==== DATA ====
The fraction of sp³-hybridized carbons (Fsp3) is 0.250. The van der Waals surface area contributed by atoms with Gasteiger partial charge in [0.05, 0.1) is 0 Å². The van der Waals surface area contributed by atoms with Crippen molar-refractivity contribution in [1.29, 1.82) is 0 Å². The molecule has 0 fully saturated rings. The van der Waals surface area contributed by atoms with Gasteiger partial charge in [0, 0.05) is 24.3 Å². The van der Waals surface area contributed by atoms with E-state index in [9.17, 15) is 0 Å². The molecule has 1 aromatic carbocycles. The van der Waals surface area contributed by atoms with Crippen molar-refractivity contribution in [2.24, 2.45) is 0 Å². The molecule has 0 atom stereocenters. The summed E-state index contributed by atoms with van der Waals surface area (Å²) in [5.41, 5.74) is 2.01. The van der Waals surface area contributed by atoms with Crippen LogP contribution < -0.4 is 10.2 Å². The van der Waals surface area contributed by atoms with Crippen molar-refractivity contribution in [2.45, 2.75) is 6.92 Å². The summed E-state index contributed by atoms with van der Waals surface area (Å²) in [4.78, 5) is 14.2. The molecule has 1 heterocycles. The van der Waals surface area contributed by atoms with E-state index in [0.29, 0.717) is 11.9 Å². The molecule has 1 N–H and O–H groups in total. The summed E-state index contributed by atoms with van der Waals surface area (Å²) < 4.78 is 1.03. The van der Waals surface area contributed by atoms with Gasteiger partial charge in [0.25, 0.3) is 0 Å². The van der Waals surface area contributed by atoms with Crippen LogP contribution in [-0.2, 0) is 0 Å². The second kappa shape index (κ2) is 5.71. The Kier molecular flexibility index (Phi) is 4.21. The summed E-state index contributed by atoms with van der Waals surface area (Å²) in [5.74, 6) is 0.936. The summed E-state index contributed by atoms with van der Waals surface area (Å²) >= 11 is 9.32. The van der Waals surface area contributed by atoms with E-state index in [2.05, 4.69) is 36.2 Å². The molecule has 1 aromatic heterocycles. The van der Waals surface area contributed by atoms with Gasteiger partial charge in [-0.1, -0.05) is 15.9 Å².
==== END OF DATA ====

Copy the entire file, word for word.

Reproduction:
The fraction of sp³-hybridized carbons (Fsp3) is 0.250. The van der Waals surface area contributed by atoms with Gasteiger partial charge in [0.05, 0.1) is 0 Å². The van der Waals surface area contributed by atoms with Crippen molar-refractivity contribution in [1.29, 1.82) is 0 Å². The molecule has 0 fully saturated rings. The van der Waals surface area contributed by atoms with Gasteiger partial charge in [0, 0.05) is 24.3 Å². The van der Waals surface area contributed by atoms with E-state index in [9.17, 15) is 0 Å². The molecule has 1 aromatic carbocycles. The van der Waals surface area contributed by atoms with Crippen molar-refractivity contribution in [2.24, 2.45) is 0 Å². The molecule has 0 atom stereocenters. The summed E-state index contributed by atoms with van der Waals surface area (Å²) in [5.41, 5.74) is 2.01. The van der Waals surface area contributed by atoms with Crippen LogP contribution < -0.4 is 10.2 Å². The van der Waals surface area contributed by atoms with Crippen molar-refractivity contribution in [2.45, 2.75) is 6.92 Å². The summed E-state index contributed by atoms with van der Waals surface area (Å²) in [4.78, 5) is 14.2. The molecule has 1 heterocycles. The van der Waals surface area contributed by atoms with E-state index in [0.29, 0.717) is 11.9 Å². The molecule has 1 N–H and O–H groups in total. The summed E-state index contributed by atoms with van der Waals surface area (Å²) < 4.78 is 1.03. The van der Waals surface area contributed by atoms with Gasteiger partial charge in [0.25, 0.3) is 0 Å². The van der Waals surface area contributed by atoms with Crippen LogP contribution in [-0.2, 0) is 0 Å². The second kappa shape index (κ2) is 5.71. The Kier molecular flexibility index (Phi) is 4.21. The summed E-state index contributed by atoms with van der Waals surface area (Å²) in [5.74, 6) is 0.936. The summed E-state index contributed by atoms with van der Waals surface area (Å²) >= 11 is 9.32. The van der Waals surface area contributed by atoms with E-state index in [2.05, 4.69) is 36.2 Å². The molecule has 1 aromatic heterocycles. The van der Waals surface area contributed by atoms with Gasteiger partial charge in [-0.1, -0.05) is 15.9 Å².